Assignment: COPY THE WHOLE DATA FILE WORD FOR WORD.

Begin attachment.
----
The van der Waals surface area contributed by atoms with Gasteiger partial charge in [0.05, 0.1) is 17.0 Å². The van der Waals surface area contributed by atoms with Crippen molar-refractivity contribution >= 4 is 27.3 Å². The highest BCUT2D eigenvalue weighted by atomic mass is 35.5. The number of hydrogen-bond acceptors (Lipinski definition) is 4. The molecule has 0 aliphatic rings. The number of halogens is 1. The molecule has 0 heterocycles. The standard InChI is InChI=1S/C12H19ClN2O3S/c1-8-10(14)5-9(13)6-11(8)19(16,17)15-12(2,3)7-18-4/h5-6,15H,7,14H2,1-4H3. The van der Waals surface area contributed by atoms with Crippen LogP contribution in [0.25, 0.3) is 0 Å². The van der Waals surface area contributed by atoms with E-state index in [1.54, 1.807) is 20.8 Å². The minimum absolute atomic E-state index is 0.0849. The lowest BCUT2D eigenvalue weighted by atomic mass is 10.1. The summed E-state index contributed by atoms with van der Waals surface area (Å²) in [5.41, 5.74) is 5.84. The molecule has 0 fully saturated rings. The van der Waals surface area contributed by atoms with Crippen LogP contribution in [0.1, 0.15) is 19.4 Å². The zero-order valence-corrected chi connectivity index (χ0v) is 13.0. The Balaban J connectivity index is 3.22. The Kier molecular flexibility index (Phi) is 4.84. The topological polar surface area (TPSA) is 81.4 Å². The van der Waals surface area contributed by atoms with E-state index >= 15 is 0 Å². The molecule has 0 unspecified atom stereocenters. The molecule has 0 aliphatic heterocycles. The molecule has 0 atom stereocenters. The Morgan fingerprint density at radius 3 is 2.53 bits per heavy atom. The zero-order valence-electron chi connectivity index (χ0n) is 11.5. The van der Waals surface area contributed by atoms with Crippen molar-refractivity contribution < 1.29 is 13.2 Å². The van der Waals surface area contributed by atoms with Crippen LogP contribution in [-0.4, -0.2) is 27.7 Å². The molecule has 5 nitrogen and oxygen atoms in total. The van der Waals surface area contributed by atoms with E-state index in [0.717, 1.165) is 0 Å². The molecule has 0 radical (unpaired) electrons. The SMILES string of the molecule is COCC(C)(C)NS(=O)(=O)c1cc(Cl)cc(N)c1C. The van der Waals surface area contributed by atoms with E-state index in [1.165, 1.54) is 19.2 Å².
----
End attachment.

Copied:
The van der Waals surface area contributed by atoms with Gasteiger partial charge in [0.05, 0.1) is 17.0 Å². The van der Waals surface area contributed by atoms with Crippen molar-refractivity contribution >= 4 is 27.3 Å². The highest BCUT2D eigenvalue weighted by atomic mass is 35.5. The number of hydrogen-bond acceptors (Lipinski definition) is 4. The molecule has 0 aliphatic rings. The number of halogens is 1. The molecule has 0 heterocycles. The standard InChI is InChI=1S/C12H19ClN2O3S/c1-8-10(14)5-9(13)6-11(8)19(16,17)15-12(2,3)7-18-4/h5-6,15H,7,14H2,1-4H3. The van der Waals surface area contributed by atoms with Crippen LogP contribution in [0.25, 0.3) is 0 Å². The van der Waals surface area contributed by atoms with E-state index in [1.54, 1.807) is 20.8 Å². The minimum absolute atomic E-state index is 0.0849. The lowest BCUT2D eigenvalue weighted by atomic mass is 10.1. The summed E-state index contributed by atoms with van der Waals surface area (Å²) in [5.41, 5.74) is 5.84. The molecule has 0 fully saturated rings. The van der Waals surface area contributed by atoms with Crippen LogP contribution in [0.1, 0.15) is 19.4 Å². The zero-order valence-corrected chi connectivity index (χ0v) is 13.0. The Balaban J connectivity index is 3.22. The Kier molecular flexibility index (Phi) is 4.84. The topological polar surface area (TPSA) is 81.4 Å². The van der Waals surface area contributed by atoms with E-state index >= 15 is 0 Å². The molecule has 0 unspecified atom stereocenters. The molecule has 0 aliphatic heterocycles. The molecule has 0 atom stereocenters. The Morgan fingerprint density at radius 3 is 2.53 bits per heavy atom. The zero-order valence-electron chi connectivity index (χ0n) is 11.5. The van der Waals surface area contributed by atoms with Crippen molar-refractivity contribution < 1.29 is 13.2 Å². The van der Waals surface area contributed by atoms with Crippen LogP contribution in [-0.4, -0.2) is 27.7 Å². The molecule has 5 nitrogen and oxygen atoms in total. The van der Waals surface area contributed by atoms with E-state index in [0.717, 1.165) is 0 Å². The molecule has 0 radical (unpaired) electrons. The SMILES string of the molecule is COCC(C)(C)NS(=O)(=O)c1cc(Cl)cc(N)c1C. The van der Waals surface area contributed by atoms with E-state index in [1.165, 1.54) is 19.2 Å².